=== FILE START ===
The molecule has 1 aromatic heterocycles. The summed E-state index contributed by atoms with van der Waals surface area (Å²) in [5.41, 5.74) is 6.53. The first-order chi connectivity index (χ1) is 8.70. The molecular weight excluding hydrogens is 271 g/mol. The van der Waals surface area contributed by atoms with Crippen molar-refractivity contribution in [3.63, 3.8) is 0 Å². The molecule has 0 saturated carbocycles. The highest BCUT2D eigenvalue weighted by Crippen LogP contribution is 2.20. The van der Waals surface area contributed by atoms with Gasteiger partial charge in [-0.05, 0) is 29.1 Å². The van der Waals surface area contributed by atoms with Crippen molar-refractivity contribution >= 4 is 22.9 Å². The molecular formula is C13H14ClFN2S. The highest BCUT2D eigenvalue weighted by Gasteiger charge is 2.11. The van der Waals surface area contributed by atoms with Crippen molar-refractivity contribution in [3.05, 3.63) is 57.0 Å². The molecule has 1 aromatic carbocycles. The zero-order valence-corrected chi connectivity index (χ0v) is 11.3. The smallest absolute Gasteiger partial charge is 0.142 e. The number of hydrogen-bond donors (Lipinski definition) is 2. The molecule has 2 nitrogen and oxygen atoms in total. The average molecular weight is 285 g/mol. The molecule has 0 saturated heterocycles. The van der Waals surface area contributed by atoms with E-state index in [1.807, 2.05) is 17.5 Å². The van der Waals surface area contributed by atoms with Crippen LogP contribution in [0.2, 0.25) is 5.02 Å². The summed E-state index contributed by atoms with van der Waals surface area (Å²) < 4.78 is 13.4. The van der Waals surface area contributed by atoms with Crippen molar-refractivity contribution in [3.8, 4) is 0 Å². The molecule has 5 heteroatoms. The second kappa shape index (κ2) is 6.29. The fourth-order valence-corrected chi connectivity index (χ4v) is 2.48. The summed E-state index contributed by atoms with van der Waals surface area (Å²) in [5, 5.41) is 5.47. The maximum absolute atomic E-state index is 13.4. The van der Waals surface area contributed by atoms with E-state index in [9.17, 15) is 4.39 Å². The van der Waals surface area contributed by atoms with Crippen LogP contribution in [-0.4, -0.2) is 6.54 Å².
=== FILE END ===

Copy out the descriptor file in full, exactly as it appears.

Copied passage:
The molecule has 1 aromatic heterocycles. The summed E-state index contributed by atoms with van der Waals surface area (Å²) in [5.41, 5.74) is 6.53. The first-order chi connectivity index (χ1) is 8.70. The molecular weight excluding hydrogens is 271 g/mol. The van der Waals surface area contributed by atoms with Crippen molar-refractivity contribution in [3.63, 3.8) is 0 Å². The molecule has 0 saturated carbocycles. The highest BCUT2D eigenvalue weighted by Crippen LogP contribution is 2.20. The van der Waals surface area contributed by atoms with Gasteiger partial charge in [-0.05, 0) is 29.1 Å². The van der Waals surface area contributed by atoms with Crippen molar-refractivity contribution >= 4 is 22.9 Å². The molecular formula is C13H14ClFN2S. The highest BCUT2D eigenvalue weighted by Gasteiger charge is 2.11. The van der Waals surface area contributed by atoms with Crippen molar-refractivity contribution in [3.05, 3.63) is 57.0 Å². The molecule has 1 aromatic carbocycles. The zero-order valence-corrected chi connectivity index (χ0v) is 11.3. The smallest absolute Gasteiger partial charge is 0.142 e. The number of hydrogen-bond donors (Lipinski definition) is 2. The molecule has 2 nitrogen and oxygen atoms in total. The average molecular weight is 285 g/mol. The molecule has 0 saturated heterocycles. The van der Waals surface area contributed by atoms with E-state index in [1.807, 2.05) is 17.5 Å². The van der Waals surface area contributed by atoms with Crippen LogP contribution in [0.2, 0.25) is 5.02 Å². The summed E-state index contributed by atoms with van der Waals surface area (Å²) < 4.78 is 13.4. The van der Waals surface area contributed by atoms with Crippen molar-refractivity contribution in [3.8, 4) is 0 Å². The molecule has 5 heteroatoms. The second kappa shape index (κ2) is 6.29. The fourth-order valence-corrected chi connectivity index (χ4v) is 2.48. The summed E-state index contributed by atoms with van der Waals surface area (Å²) in [5, 5.41) is 5.47. The maximum absolute atomic E-state index is 13.4. The van der Waals surface area contributed by atoms with E-state index in [9.17, 15) is 4.39 Å². The van der Waals surface area contributed by atoms with Crippen LogP contribution in [-0.4, -0.2) is 6.54 Å².